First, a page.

• G Benítez-King, E Soto-Vega, G Ramírez-Rodriguez
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    ABSTRACT: Cell migration and adhesion are cytoskeleton- dependent functions that play a key role in epithelial physiology. Specialized epithelial cells in water transport have specific microfilament rearrangements that make these cells adopt a polyhedral shape, forming a sealed monolayer which functions as permeability barrier. Also, specific polarized microfilament phenotypes are formed at the front and the rear of migratory epithelial cells. In pathological processes such as cancer, increased migration occurs in invasive cells driven by the formation of polarized and differential microfilament phenotypes. Melatonin, the main product secreted by the pineal gland during dark phase of the photoperiod, acts as a cytoskeletal modulator in normal and cancer cells. In this paper we will summarize evidence supporting that melatonin acts as a microfilament modulator in epithelial MDCK cells, and we will describe its effects on cytoskeleton organization involved in the mechanism by which melatonin synchronizes water transport. In addition, we will review recent data that indicate that melatonin is able to switch microfilament phenotypes in MCF-7 human mammary cancer cells, from invasive migratory cells to dormant microfilament phenotypes that occur in non- migratory cells. Moreover, we will discuss the implications of the cytoskeleton as therapeutic target for cancer cells.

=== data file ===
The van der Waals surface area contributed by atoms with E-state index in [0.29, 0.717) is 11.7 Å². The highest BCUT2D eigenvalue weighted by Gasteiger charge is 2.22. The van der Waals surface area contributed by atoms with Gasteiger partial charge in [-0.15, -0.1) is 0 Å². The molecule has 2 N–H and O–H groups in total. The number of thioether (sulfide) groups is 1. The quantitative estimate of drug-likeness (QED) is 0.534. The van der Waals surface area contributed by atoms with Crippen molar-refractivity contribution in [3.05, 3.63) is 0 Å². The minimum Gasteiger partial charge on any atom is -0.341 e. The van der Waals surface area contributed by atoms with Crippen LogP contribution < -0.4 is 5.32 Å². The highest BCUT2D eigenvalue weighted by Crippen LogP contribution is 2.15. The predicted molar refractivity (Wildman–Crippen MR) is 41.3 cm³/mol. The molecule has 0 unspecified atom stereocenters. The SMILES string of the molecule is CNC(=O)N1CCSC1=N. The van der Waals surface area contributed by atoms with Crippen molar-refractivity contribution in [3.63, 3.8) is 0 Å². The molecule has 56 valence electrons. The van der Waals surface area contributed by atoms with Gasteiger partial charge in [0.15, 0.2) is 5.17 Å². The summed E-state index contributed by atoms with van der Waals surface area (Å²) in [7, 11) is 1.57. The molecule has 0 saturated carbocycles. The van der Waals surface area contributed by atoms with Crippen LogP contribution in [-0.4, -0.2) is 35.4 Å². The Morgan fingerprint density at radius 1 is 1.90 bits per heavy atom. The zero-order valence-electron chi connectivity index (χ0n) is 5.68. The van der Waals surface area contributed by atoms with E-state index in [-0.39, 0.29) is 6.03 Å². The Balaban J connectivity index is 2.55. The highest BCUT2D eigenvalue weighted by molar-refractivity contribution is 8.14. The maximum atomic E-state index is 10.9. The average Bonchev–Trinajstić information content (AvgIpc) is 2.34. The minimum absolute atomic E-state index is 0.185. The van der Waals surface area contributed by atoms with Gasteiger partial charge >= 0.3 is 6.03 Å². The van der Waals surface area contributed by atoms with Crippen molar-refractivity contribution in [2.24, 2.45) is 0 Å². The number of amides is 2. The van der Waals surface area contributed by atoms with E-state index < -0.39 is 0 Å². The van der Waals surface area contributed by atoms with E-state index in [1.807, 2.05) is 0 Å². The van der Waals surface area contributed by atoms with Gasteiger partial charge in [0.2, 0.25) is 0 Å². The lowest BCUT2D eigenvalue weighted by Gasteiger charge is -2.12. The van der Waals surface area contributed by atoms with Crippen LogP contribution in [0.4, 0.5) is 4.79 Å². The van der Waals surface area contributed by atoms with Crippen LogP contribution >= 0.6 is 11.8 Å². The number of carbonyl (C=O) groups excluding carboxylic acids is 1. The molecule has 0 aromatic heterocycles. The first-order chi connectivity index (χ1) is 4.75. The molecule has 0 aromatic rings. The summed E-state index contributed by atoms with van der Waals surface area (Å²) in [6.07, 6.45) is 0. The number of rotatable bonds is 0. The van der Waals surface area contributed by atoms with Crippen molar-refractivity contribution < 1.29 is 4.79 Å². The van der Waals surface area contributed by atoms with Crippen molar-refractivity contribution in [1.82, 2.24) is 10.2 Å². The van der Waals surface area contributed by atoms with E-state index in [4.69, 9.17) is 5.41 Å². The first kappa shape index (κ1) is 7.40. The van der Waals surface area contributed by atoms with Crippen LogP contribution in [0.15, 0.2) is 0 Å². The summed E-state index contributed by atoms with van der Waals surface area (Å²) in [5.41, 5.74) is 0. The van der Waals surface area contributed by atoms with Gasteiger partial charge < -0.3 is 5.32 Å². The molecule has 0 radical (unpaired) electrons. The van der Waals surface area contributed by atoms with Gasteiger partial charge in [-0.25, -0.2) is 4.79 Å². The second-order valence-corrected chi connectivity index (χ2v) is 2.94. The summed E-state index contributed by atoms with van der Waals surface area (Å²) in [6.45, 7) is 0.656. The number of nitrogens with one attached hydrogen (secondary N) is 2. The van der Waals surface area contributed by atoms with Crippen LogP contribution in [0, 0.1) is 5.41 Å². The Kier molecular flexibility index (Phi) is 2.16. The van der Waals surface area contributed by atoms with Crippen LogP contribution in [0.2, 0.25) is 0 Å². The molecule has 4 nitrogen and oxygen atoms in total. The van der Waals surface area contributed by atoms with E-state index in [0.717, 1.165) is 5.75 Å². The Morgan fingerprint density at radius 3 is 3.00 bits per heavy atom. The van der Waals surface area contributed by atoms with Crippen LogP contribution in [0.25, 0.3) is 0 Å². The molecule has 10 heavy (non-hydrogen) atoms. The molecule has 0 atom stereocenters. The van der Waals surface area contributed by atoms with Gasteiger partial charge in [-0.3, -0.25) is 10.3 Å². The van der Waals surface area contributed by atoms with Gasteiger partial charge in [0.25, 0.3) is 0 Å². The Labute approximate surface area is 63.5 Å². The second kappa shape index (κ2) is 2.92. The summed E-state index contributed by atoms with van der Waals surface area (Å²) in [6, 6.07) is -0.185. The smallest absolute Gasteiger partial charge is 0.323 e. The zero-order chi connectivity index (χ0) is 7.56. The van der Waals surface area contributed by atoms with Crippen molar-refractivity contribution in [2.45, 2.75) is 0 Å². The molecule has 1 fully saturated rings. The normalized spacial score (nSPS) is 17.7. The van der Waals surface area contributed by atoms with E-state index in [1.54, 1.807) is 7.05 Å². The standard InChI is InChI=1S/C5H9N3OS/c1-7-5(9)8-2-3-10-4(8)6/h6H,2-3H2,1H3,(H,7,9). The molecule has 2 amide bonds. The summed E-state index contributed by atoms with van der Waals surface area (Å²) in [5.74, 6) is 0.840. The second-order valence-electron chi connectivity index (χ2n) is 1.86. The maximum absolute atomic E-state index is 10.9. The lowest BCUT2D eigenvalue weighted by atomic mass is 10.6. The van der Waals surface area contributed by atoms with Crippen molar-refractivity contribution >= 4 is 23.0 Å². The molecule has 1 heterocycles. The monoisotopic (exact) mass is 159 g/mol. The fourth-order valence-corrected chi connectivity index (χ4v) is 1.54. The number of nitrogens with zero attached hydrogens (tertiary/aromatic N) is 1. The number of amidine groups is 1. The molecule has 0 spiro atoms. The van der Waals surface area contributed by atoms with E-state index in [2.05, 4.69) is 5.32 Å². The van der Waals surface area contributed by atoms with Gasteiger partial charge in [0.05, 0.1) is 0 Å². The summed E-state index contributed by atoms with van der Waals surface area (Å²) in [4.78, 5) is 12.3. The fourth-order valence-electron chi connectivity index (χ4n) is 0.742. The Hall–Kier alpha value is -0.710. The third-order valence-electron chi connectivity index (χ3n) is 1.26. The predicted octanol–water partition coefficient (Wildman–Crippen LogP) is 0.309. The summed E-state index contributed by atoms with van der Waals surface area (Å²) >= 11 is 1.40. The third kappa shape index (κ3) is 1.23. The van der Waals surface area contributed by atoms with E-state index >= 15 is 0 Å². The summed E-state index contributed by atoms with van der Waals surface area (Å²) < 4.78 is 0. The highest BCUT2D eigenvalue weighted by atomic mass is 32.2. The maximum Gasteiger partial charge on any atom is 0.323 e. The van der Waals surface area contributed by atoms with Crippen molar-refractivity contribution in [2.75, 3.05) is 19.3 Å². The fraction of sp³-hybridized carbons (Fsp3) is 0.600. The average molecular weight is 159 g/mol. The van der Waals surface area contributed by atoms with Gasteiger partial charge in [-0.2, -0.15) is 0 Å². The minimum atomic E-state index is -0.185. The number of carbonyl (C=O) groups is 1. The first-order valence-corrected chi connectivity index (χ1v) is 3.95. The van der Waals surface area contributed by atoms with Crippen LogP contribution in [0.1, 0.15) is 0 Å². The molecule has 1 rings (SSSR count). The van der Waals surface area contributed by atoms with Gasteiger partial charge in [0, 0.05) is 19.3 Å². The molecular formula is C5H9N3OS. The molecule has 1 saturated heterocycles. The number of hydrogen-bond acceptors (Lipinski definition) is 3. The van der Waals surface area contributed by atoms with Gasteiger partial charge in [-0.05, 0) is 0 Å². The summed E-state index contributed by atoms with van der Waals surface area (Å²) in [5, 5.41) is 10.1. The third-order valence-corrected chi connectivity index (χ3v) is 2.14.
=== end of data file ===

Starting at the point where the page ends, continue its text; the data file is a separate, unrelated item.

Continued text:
Histology and histopathology 07/2009; 24(6):789-99. · 2.24 Impact Factor